Thursday, January 25, 2007

Debating the Cigarette Tax

I'm not completely sure where I stand on Governor Doyle's proposal to increase the cigarette tax by $1.25 per pack. While I'm inclined to support it, how I ultimately feel is dependent upon the arguments that can be made for and against it.

And the argument that carries virtually no sway with me is the one that says, "It's someone's personal choice to smoke, so why should there be a tax that targets them?"

Crack addicts could, and probably do, argue the same thing about drug laws -- they're just doing it to themselves, so why should the state hassle them?

But, the fact is, we make decisions as a society based on what makes the most sense for the public as a whole. It's been determined -- and rightfully so -- that crack is detrimental enough to society to warrant outlawing it. And smoking, it's been pretty well documented, is an endeavor that has significant public costs (even for those who don't choose to smoke themselves) that don't necessarily warrant outlawing it, but do open the door for regulation.

So the real arguments that hold sway with me -- and should, in my view, with our lawmakers -- are the ones that focus on the actual documented cost of smoking to the state.

How much is being spent each year to treat smoke-related illnesses and complications? Does the current tax on tobacco adequately cover all of those costs? Would an additional tax significantly improve the health of the state and, subsequently, lower health care costs?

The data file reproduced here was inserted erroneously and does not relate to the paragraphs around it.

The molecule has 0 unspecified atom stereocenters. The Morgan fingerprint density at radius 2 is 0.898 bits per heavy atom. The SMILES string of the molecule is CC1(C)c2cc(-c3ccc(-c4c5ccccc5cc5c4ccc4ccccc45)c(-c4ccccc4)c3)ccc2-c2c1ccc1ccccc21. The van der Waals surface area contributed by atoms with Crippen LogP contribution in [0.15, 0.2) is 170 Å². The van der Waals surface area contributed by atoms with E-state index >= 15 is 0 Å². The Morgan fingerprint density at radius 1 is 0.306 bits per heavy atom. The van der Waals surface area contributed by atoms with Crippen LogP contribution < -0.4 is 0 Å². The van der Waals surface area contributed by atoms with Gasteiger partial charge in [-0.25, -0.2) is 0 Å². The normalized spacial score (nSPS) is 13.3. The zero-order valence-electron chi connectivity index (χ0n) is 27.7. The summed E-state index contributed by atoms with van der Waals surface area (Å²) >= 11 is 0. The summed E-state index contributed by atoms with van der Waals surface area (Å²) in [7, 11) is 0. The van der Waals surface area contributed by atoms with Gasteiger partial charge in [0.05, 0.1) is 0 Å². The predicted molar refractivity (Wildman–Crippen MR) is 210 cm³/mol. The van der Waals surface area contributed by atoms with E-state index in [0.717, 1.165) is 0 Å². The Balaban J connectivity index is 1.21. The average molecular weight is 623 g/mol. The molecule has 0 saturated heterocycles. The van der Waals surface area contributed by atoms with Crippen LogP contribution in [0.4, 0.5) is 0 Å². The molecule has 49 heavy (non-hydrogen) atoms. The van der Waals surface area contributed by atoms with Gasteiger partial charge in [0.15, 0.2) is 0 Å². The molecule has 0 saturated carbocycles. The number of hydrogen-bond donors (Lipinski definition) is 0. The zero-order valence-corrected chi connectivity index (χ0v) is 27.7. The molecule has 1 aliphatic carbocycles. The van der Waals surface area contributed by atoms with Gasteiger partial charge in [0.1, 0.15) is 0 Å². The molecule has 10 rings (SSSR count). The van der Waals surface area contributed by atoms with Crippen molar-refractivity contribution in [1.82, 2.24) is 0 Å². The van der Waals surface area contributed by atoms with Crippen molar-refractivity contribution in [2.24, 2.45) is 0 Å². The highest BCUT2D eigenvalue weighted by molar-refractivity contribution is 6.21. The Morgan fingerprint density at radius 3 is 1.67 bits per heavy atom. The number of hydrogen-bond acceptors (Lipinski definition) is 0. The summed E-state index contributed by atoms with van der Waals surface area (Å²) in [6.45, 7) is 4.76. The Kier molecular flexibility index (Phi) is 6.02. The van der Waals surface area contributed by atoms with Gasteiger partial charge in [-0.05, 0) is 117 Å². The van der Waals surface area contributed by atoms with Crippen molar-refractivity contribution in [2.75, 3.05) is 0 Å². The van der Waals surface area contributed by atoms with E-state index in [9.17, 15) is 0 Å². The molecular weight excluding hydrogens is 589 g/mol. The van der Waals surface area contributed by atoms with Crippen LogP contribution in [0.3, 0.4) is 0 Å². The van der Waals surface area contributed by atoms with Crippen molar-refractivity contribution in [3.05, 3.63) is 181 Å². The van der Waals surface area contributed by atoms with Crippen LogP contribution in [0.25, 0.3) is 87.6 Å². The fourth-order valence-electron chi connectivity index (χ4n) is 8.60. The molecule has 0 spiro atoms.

If you look at the numbers by the Campaign for Tobacco-Free Kids, a $1.25 per pack increase in the cigarette tax makes a whole lot of fiscal sense.

According to the group, smoking directly adds $2.02 billion to the state health care tab each year, and that doesn't even include costs associated with exposure to secondhand smoke, smoke-related fires, or the costs of other forms of tobacco (chew, cigars, pipes, etc.).

But perhaps even more directly related to the discussion of a cigarette tax increase -- because I'm sure the tobacco lobby would gladly contest those cost numbers -- is how much the state itself actually spends on explicitly tobacco-related afflictions each year. And that number, for the Medicaid program alone, was $422 million in 2003, while more recent estimates put the figure at $480 million.

So let's do the math. The state is directly spending $450 million (splitting the difference of the two estimates) of its already shorthanded Medicaid dollars to treat tobacco-related complications. A $1.25 cigarette tax increase would bring in an estimated $250 million per year, which would free up over half of the Medicaid money now spent on tobacco-related treatments, money that could be used for other health care needs (such as reducing the "hidden health care tax" hospitals are forced to pass on to the rest of us because of low Medicaid reimbursement rates).

On the other hand, there are legitimate concerns about the cigarette tax. For instance, I share a concern with some on the right about whether the revenue from a cigarette tax would be truly used to off-set the state expenditures for tobacco-related ailments, particularly in the long run. In other words, is the segregated fund that's supposed to be created going to remain truly segregated? Is there a way to legally ensure that the increased revenue is used for its orginally intended purpose now and in the future?